The Convergence of Physical and Cyber Security

By Bernhard Mehl
May 21, 2018
Physical and Cyber Security Convergence

Cyber security is increasingly becoming an important aspect of physical security, as both of these security solutions begin to converge. Here's what you need to know about the benefits (and drawbacks) of this integration.

Incorporating the internet into the physical world initially began as a slow shift. It has since gained unprecedented momentum with the emergence of the Internet of Things (“IoT”). Multiple “smart” tools with computing capabilities have become smaller and cheaper, resulting in broader availability and utility. Large budgets were required for an industry to computerize a process just a decade ago. Today, it takes far less money and time. Moreover, it’s substantially easier for individuals to perform a majority of daily tasks on the web. All that’s required is a smartphone app and users can control home appliances or set office temperature.

Sophisticated sensors also play a major role in the convergence of physical and digital worlds. New sensor technologies, such as proximity, infrared, image, optical, temperature, smoke, and pressure sensors have surfaced. They facilitate the automation of numerous processes.

Agile software development brought together the devices—the sensors—and the web into a broader ecosystem that includes more vulnerable access points. In terms of security, the boundary between the physical and the cyber world is getting thinner.

What Led to the Convergence

Late May 16, 2018, homeowners found their Nest security systems no longer accessible, as their cloud service was down. The cause of this remains unknown, but the result was clear: many security system features were either reduced or entirely removed.

Physical and cyber security have been entwined since the very first security system was disabled remotely. The convergence of physical and cyber security is not a new one, but rather a growing threat. As the Internet of Things grows and more security solutions operate through virtualized systems, it becomes necessary to take a look at how physical and cyber security are interacting with each other. Consider a modern building, in which the HVAC system, video surveillance feeds, and access control systems are all network-enabled and network-accessible. A single security breach could compromise the entirety of the building's physical infrastructure, from the motion-activated cameras to the sprinklers that take care of the lawn.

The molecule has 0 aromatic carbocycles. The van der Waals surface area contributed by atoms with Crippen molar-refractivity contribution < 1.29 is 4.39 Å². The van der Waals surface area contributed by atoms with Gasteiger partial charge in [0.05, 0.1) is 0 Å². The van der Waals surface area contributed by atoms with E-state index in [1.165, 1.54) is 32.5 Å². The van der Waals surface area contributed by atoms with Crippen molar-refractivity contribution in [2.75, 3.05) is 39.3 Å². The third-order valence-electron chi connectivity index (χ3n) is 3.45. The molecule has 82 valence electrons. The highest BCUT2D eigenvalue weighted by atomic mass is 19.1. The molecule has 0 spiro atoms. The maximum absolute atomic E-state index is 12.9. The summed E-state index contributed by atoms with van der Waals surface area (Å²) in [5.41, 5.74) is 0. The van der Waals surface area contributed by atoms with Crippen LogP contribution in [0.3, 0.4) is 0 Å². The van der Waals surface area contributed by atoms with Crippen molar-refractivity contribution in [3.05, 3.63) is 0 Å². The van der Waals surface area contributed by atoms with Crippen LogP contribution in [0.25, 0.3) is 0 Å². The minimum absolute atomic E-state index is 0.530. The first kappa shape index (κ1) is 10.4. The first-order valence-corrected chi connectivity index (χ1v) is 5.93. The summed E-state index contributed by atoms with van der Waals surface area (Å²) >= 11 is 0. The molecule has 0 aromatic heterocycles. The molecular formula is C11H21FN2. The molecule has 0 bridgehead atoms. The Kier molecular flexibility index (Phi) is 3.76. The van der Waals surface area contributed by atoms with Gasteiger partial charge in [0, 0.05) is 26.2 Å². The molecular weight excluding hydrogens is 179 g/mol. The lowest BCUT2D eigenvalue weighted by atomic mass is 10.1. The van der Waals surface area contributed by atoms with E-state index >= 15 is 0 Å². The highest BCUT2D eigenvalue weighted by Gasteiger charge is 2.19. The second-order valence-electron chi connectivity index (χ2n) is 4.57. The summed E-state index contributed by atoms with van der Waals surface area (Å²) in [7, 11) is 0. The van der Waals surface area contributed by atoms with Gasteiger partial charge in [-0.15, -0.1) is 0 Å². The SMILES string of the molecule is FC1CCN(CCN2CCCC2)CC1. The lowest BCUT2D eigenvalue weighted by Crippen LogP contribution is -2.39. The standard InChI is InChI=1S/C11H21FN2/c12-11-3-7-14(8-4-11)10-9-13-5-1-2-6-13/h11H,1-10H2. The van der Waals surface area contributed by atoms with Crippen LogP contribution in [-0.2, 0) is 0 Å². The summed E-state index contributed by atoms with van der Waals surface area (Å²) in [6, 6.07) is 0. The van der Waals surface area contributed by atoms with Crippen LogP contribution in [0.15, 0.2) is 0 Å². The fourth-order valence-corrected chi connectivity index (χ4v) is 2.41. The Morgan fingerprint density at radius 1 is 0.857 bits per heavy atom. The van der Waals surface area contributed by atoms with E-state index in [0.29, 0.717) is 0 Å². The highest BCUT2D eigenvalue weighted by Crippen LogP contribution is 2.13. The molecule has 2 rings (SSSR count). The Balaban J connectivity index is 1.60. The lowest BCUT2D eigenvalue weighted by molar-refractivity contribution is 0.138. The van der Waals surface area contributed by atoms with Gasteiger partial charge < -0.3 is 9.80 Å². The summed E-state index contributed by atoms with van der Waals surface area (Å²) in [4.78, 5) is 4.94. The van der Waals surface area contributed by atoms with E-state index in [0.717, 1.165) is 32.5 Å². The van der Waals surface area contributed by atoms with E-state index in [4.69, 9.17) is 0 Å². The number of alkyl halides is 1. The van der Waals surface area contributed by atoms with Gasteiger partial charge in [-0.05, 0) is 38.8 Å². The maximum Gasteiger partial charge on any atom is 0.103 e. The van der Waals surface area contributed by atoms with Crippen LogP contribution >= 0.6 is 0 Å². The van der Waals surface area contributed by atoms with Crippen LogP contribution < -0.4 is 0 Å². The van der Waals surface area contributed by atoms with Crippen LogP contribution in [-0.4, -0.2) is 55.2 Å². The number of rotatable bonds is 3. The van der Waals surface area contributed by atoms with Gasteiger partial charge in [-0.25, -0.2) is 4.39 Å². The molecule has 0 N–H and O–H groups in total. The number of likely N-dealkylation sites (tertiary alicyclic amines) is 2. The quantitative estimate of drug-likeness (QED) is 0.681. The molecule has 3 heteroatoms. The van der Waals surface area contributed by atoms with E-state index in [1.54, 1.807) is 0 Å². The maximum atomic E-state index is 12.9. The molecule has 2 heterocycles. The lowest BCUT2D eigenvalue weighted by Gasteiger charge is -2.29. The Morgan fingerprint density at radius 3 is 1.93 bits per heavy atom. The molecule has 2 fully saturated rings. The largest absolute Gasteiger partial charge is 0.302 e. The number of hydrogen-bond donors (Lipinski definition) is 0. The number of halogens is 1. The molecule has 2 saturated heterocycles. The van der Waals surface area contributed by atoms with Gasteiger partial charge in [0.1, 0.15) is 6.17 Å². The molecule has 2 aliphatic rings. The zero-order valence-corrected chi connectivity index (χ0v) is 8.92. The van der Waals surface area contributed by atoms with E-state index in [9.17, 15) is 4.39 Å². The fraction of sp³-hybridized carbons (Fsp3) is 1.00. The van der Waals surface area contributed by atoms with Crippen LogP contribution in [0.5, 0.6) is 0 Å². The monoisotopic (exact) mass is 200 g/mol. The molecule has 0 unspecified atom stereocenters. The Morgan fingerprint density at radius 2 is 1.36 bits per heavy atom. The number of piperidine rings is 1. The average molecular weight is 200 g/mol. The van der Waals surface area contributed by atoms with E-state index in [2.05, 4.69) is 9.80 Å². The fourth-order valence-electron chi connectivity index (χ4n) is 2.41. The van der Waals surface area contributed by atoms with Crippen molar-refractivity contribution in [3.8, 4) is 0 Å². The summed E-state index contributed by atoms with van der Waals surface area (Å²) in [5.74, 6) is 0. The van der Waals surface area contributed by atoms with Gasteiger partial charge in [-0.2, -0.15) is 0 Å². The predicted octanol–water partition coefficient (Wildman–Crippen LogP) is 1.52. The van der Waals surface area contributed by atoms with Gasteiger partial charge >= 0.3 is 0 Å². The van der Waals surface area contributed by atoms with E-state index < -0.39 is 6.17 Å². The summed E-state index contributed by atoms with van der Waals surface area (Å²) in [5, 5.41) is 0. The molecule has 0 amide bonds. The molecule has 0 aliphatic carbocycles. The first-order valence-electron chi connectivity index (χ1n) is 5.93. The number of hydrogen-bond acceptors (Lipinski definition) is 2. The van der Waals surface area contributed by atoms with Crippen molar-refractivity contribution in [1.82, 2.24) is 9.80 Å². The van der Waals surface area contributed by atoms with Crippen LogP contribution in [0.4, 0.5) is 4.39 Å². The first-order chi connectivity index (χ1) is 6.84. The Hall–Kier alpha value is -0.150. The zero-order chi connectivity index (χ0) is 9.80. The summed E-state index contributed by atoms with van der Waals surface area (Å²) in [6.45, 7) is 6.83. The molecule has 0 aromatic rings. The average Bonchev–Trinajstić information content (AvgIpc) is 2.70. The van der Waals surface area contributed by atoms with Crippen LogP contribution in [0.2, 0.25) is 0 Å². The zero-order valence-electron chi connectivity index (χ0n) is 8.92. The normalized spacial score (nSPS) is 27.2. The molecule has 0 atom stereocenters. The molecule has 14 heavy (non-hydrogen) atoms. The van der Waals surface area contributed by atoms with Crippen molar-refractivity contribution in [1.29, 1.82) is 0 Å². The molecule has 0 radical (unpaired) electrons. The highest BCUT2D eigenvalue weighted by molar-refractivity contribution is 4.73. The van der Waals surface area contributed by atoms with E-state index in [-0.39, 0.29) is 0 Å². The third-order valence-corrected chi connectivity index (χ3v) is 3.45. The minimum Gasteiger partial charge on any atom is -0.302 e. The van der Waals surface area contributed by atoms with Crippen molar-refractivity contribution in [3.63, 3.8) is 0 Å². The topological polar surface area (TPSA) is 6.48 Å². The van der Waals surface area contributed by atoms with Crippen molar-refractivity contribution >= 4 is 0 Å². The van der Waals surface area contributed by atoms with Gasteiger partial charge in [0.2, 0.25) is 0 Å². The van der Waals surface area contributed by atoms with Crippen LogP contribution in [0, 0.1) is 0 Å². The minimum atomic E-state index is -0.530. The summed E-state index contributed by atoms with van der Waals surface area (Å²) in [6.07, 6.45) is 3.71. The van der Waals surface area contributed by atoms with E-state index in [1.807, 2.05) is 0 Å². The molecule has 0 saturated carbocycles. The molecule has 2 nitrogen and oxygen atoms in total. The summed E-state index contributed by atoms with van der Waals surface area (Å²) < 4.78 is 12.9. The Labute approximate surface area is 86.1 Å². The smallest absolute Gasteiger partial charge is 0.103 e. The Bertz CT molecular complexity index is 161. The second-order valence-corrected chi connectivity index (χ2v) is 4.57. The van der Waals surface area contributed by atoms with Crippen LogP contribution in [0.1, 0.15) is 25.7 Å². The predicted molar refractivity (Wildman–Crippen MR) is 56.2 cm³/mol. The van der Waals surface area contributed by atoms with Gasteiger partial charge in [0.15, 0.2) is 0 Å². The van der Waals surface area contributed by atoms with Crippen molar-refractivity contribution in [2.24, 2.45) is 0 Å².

Businesses (and even homes) are now laced with Internet of Things devices; network-capable devices that provide better comfort, convenience, and security through technology. Unfortunately, many of these devices are poorly secured, both on a hardware and software level. There are few security standards that these devices need to meet -- and a single device being compromised could compromise the entire network.

What Does Convergence Mean for Businesses

For the modern business, what does it mean when physical systems and cyber security converge? Businesses today are more vulnerable than they may believe. Small to mid-sized businesses are increasingly being targeted by criminal attackers. Businesses need to be aware that a security flaw in their network could lead to a physical security breach. Access systems, security cameras, and even telephone systems are now often controlled through the organization's network. If the appropriate steps haven't been taken to secure that network, the business could very well be vulnerable.

Why Pay Attention to This Convergence?

Responsible IT personnel are justifiably concerned about new security challenges developing in the interconnected grid of physical devices. Multiple IT roles play a part in addressing the weaknesses. Hackers have more ways than ever to locate vulnerabilities in IoT devices.

A strong emphasis on IoT cybersecurity expertise arose recently due to the proliferation of enterprise applications and cloud-based platforms. Their practical application blurs the line between what’s required (security-wise) from a CIO, an internal IT security manager, a cybersecurity expert, a cloud service vendor, and an IoT solutions provider. Who is ultimately responsible and for which portions of the overall system of systems that is IoT? If a company deploys an IoT solution, do they also need to hire an IoT cybersecurity expert?